Monthly Archives: July 2017

‘I don’t want their support’

Brian Cookson

Brian Cookson is seeking re-election as president of cycling’s world governing body

Brian Cookson says he could not ask for “better endorsements” of his bid to remain as president of cycling’s world governing body than men he claims took the sport to “the brink of disaster”.

The Briton will take on French vice-president David Lappartient in September’s UCI presidential election.

Cookson has been called a “fraud” by predecessor Pat McQuaid, and criticised by disgraced cyclist Lance Armstrong.

“Frankly, I don’t want their support,” the 66-year-old told BBC Sport.

“I couldn’t want better endorsements that neither Lance Armstrong nor Pat McQuaid like what I’ve been doing with cycling.

“They are the people who, in their own different ways, took cycling to the brink of disaster.”

Armstrong was stripped of his seven Tour de France titles in 2012 following a US Anti-Doping investigation into systematic doping, with the American later admitting to using performance-enhancing drugs.

McQuaid, meanwhile, was among those heavily criticised in a landmark report published in 2015 into the sport’s troubled recent history.

Cookson had criticised the Irishman’s handling of the Armstrong scandal, prior to beating him in an acrimonious presidential campaign in 2013.

Both McQuaid and Armstrong are backing Lappartient, with the latter posting the message “ABC (Anybody But Cookson)” on social media.

‘I took British Cycling from meltdown to success’

Cookson, president of British Cycling from 1996 to 2013, was criticised last month in a report that said the organisation lacked good governance at board level, and a “culture of fear” existed within the team.

Culture, Media and Sport select committee chairman Damian Collins said those failings meant Cookson should not be re-elected UCI president.

Cookson said: “I’ve never met Damian Collins, he’s never spoken to me, never telephoned me, never written to me, never asked for any contribution from me, so I find it a little strange that he feels able to make that kind of comment.

“I took British Cycling – with the help of many good people – from something of a meltdown, close to bankruptcy and one Olympic gold medal in 76 years to being one of the major sports in Great Britain, where we win six, seven, eight gold medals every Olympic Games and where Britain has more people riding bikes than ever before.”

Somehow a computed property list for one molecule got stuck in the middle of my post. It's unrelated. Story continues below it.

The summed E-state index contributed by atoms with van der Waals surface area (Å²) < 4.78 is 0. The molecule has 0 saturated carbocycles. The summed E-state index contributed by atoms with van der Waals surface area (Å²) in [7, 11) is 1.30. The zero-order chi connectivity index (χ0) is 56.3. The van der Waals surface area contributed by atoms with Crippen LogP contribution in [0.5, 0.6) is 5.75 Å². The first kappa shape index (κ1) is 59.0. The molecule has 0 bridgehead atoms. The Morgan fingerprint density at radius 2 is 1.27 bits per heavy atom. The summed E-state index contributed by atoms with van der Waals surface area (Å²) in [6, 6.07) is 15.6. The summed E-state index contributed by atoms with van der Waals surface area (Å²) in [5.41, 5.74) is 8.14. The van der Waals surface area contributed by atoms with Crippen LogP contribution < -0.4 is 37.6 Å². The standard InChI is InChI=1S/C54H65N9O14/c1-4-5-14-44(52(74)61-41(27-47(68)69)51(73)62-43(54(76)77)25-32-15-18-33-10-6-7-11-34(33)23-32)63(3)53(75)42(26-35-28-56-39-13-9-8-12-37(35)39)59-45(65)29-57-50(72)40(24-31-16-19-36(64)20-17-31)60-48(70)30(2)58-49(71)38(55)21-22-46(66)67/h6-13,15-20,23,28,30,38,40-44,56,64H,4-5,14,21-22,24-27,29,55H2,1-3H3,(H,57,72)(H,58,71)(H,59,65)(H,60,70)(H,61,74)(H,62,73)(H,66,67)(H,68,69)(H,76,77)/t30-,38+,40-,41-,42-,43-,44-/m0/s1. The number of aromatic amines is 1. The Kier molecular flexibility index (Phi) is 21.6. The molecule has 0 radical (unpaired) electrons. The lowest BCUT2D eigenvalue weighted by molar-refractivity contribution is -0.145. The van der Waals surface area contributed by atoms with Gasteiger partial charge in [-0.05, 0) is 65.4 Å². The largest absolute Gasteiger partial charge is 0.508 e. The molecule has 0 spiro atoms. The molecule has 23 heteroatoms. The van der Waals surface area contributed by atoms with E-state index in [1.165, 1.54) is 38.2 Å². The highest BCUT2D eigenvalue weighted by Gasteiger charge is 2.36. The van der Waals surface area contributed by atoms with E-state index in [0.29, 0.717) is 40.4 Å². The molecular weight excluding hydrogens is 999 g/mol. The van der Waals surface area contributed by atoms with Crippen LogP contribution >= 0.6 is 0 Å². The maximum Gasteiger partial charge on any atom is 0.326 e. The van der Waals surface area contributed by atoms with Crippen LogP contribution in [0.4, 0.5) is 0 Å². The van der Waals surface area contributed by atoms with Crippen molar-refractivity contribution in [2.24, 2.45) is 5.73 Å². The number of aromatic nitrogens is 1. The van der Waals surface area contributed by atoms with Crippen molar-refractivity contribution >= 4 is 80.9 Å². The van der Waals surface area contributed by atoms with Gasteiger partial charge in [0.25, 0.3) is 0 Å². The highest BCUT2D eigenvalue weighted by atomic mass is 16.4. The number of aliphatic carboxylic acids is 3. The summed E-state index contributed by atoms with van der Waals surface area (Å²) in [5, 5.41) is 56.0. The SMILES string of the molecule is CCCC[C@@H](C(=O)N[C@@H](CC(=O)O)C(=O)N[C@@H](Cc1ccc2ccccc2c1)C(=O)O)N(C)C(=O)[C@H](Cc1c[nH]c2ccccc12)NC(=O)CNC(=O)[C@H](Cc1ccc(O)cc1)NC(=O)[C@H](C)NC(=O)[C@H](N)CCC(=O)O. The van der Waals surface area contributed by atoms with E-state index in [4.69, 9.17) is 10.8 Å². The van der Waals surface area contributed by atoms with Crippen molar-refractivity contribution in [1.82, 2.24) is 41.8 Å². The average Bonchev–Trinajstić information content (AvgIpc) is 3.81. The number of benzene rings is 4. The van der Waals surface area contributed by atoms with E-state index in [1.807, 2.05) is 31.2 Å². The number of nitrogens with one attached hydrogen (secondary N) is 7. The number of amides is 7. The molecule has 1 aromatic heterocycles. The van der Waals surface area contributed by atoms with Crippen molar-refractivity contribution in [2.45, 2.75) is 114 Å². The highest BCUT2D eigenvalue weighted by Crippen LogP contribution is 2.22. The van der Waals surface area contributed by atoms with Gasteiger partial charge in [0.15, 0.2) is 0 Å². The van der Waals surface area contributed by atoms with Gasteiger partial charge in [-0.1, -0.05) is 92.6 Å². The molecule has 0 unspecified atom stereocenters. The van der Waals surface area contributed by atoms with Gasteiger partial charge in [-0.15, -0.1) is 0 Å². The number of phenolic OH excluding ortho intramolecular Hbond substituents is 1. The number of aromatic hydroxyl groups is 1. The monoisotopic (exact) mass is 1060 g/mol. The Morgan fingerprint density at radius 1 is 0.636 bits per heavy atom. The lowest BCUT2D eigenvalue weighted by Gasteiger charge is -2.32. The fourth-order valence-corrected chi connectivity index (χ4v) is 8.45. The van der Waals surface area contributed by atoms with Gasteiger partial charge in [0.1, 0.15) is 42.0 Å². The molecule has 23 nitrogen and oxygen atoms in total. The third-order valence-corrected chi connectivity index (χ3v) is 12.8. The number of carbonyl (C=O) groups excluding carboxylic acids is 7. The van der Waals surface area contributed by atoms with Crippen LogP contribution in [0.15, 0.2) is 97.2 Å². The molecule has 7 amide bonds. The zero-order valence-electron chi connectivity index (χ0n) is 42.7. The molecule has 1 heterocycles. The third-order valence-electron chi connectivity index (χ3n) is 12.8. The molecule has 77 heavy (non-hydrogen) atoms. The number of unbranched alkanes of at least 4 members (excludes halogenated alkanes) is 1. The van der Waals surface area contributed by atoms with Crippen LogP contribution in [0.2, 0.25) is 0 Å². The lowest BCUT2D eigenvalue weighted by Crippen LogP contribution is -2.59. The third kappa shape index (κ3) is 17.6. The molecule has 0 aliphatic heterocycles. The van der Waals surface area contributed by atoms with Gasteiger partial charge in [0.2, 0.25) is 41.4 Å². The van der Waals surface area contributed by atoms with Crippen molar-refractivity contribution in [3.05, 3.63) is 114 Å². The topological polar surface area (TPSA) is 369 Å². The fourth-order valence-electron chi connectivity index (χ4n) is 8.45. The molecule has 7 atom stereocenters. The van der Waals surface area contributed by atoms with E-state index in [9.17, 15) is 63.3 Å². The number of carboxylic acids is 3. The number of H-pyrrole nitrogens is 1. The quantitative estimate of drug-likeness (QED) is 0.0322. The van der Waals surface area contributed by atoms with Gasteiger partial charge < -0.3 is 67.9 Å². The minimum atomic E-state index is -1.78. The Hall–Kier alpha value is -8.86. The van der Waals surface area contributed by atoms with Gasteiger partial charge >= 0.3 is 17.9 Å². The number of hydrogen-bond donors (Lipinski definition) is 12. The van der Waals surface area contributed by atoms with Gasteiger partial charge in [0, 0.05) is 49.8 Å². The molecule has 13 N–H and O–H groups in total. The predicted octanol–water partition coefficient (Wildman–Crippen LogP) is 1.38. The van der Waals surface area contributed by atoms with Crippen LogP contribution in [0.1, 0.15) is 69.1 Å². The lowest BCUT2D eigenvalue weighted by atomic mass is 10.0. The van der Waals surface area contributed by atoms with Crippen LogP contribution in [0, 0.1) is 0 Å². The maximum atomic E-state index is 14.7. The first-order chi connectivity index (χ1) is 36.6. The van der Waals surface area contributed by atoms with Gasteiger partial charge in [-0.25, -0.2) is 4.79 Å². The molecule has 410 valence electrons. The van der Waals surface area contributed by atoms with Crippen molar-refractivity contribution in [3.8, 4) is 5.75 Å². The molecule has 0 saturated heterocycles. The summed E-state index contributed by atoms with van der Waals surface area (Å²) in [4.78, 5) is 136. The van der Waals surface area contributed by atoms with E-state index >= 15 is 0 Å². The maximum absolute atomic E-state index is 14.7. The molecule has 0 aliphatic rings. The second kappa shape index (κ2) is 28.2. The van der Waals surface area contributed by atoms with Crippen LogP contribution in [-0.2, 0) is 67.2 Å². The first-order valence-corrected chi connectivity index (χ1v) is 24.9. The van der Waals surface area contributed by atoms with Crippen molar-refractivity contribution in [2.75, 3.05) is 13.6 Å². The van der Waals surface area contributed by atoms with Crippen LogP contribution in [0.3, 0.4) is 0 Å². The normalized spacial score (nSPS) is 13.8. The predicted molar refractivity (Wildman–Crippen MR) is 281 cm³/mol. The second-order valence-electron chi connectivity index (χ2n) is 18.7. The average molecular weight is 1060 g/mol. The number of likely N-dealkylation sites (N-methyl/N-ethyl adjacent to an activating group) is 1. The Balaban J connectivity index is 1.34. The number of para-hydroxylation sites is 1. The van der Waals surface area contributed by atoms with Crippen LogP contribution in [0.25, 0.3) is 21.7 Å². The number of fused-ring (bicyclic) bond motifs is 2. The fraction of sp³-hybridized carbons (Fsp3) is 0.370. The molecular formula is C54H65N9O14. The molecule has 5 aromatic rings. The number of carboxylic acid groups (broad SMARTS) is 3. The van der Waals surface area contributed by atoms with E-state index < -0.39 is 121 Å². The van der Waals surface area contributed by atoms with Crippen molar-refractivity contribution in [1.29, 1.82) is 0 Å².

Cookson added “people around the world” were surprised British Cycling – as “one of the most successful organisations in sport” – was being criticised, but was confident the organisation had learned “important” lessons.

He said he should instead be judged on “four years of progress” at the UCI, and having built a “splendid reputation” with the International Olympic Committee.

In 2013, IOC member Dick Pound said cycling could be dropped from the Games had Armstrong implicated the UCI in a cover-up, but extra cycling events have been added to the 2020 Olympic programme in Tokyo.

‘The UCI is not some provincial French town’

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Cookson leadership ‘not at the level expected’

Earlier this month, Lappartient told BBC Sport that Cookson’s leadership had been “poor” and “lacked a clear vision”.

Cookson said he was “not concerned” with the 44-year-old’s views, and was focused on delivering his six-point manifesto.

“I don’t need any lessons in leadership from David Lappartient,” Cookson said.

“He needs to understand how a large international organisation works – it’s not like a small town in provincial France, it’s much more complicated than that.”

Cookson added he did not envisage a “bruising” presidential contest, in the manner of his 2013 victory over McQuaid.

He said: “I’ll be respectful of the other candidate and expect the same in return – cycling doesn’t need a slanging match.”

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Double-seeking Froome to race in Vuelta

Chris Froome

Froome won his third successive Tour de France on Sunday

Four-time Tour de France champion Chris Froome has confirmed he will ride in the “vicious” Vuelta a Espana this year in pursuit of a historic double.

Briton Froome, 32, won his latest Tour title on Sunday in Paris.

No rider has won the Tour and Vuelta in the same year since the race moved from April, to August and September in 1995.

“I’ve got the opportunity and I’m certainly going to go for it,” Team Sky’s Froome, who has finished second on three occasions in the Vuelta, said.

“The Vuelta is a race I love – it’s vicious but it’s three weeks that I enjoy. I’ve come second three times now and I’d love to win.

“To win both the Tour and the Vuelta in one year would be absolutely incredible.”

  • Froome can go on to win more titles – Brailsford
  • Is Froome Britain’s least loved great sportsman?

The 2017 Vuelta – the Spanish race that is the third of the three Grand Tours along with the Giro d’Italia and Tour de France – begins on 19 August in the French city of Nimes and finishes three weeks later on 10 September in Madrid.

Froome could face competition in the general classification from many of the same riders who he beat to the yellow jersey in the Tour.

Romain Bardet, Fabio Aru, and Alberto Contador are all expected to be on the start line, as well as Vincenzo Nibali, who missed the Tour de France.

Froome has come close to winning the Vuelta on three occasions in the past – he finished just 13 seconds behind Juan Jose Cobo in 2011 while riding for team-mate Bradley Wiggins, before coming second to Contador in 2014 and Nairo Quintana in 2016.

Victory in this season’s race would make Froome the first Briton to win Spain’s national tour and only the third rider in history to manage the Tour-Vuelta double – but Jacques Anquetil’s victory in 1963 and Bernard Hinault’s in 1978 both came when the race was held in April.

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Women’s cycling: New-rider numbers up by 723,000 since 2013

Women-only Breeze Bike rides have proven popular